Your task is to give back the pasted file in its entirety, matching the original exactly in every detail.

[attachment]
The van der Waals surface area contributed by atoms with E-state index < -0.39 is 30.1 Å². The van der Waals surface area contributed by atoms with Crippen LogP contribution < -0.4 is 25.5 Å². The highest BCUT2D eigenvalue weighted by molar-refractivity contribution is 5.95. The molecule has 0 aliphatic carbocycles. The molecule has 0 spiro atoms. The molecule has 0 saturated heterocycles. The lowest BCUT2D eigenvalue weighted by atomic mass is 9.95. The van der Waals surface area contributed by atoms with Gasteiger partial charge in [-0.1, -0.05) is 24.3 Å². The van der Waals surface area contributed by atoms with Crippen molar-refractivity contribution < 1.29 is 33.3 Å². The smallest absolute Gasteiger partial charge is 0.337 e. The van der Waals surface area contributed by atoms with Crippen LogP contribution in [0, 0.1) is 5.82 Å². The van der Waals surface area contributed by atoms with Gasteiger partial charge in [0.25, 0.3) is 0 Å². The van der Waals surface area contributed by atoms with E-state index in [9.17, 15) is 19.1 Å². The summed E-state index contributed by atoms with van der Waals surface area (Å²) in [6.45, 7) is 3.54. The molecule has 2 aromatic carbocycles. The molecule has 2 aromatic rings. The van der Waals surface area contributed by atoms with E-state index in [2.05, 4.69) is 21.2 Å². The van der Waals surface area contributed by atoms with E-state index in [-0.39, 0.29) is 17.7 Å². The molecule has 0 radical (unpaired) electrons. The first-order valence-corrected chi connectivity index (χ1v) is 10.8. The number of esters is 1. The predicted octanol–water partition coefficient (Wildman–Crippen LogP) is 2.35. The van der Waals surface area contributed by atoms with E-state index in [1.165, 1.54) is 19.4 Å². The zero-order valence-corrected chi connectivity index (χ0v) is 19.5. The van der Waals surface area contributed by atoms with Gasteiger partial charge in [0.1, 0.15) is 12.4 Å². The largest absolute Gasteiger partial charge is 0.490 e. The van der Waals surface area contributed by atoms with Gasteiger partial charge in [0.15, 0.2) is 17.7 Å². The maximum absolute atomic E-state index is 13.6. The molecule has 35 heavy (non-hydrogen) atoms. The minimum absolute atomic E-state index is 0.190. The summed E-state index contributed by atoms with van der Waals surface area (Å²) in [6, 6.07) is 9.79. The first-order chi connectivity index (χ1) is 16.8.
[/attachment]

The van der Waals surface area contributed by atoms with E-state index < -0.39 is 30.1 Å². The van der Waals surface area contributed by atoms with Crippen LogP contribution < -0.4 is 25.5 Å². The highest BCUT2D eigenvalue weighted by molar-refractivity contribution is 5.95. The molecule has 0 aliphatic carbocycles. The molecule has 0 spiro atoms. The molecule has 0 saturated heterocycles. The lowest BCUT2D eigenvalue weighted by atomic mass is 9.95. The van der Waals surface area contributed by atoms with Gasteiger partial charge in [-0.1, -0.05) is 24.3 Å². The van der Waals surface area contributed by atoms with Crippen molar-refractivity contribution < 1.29 is 33.3 Å². The smallest absolute Gasteiger partial charge is 0.337 e. The van der Waals surface area contributed by atoms with Crippen LogP contribution in [0, 0.1) is 5.82 Å². The van der Waals surface area contributed by atoms with Gasteiger partial charge in [0.25, 0.3) is 0 Å². The van der Waals surface area contributed by atoms with E-state index in [9.17, 15) is 19.1 Å². The summed E-state index contributed by atoms with van der Waals surface area (Å²) in [6.45, 7) is 3.54. The molecule has 2 aromatic carbocycles. The molecule has 2 aromatic rings. The van der Waals surface area contributed by atoms with E-state index in [2.05, 4.69) is 21.2 Å². The van der Waals surface area contributed by atoms with E-state index in [-0.39, 0.29) is 17.7 Å². The molecule has 0 radical (unpaired) electrons. The first-order valence-corrected chi connectivity index (χ1v) is 10.8. The number of esters is 1. The predicted octanol–water partition coefficient (Wildman–Crippen LogP) is 2.35. The van der Waals surface area contributed by atoms with E-state index in [1.165, 1.54) is 19.4 Å². The zero-order valence-corrected chi connectivity index (χ0v) is 19.5. The van der Waals surface area contributed by atoms with Gasteiger partial charge in [0.1, 0.15) is 12.4 Å². The largest absolute Gasteiger partial charge is 0.490 e. The van der Waals surface area contributed by atoms with Gasteiger partial charge in [0.15, 0.2) is 17.7 Å². The maximum absolute atomic E-state index is 13.6. The molecule has 35 heavy (non-hydrogen) atoms. The minimum absolute atomic E-state index is 0.190. The summed E-state index contributed by atoms with van der Waals surface area (Å²) in [6, 6.07) is 9.79. The first-order chi connectivity index (χ1) is 16.8.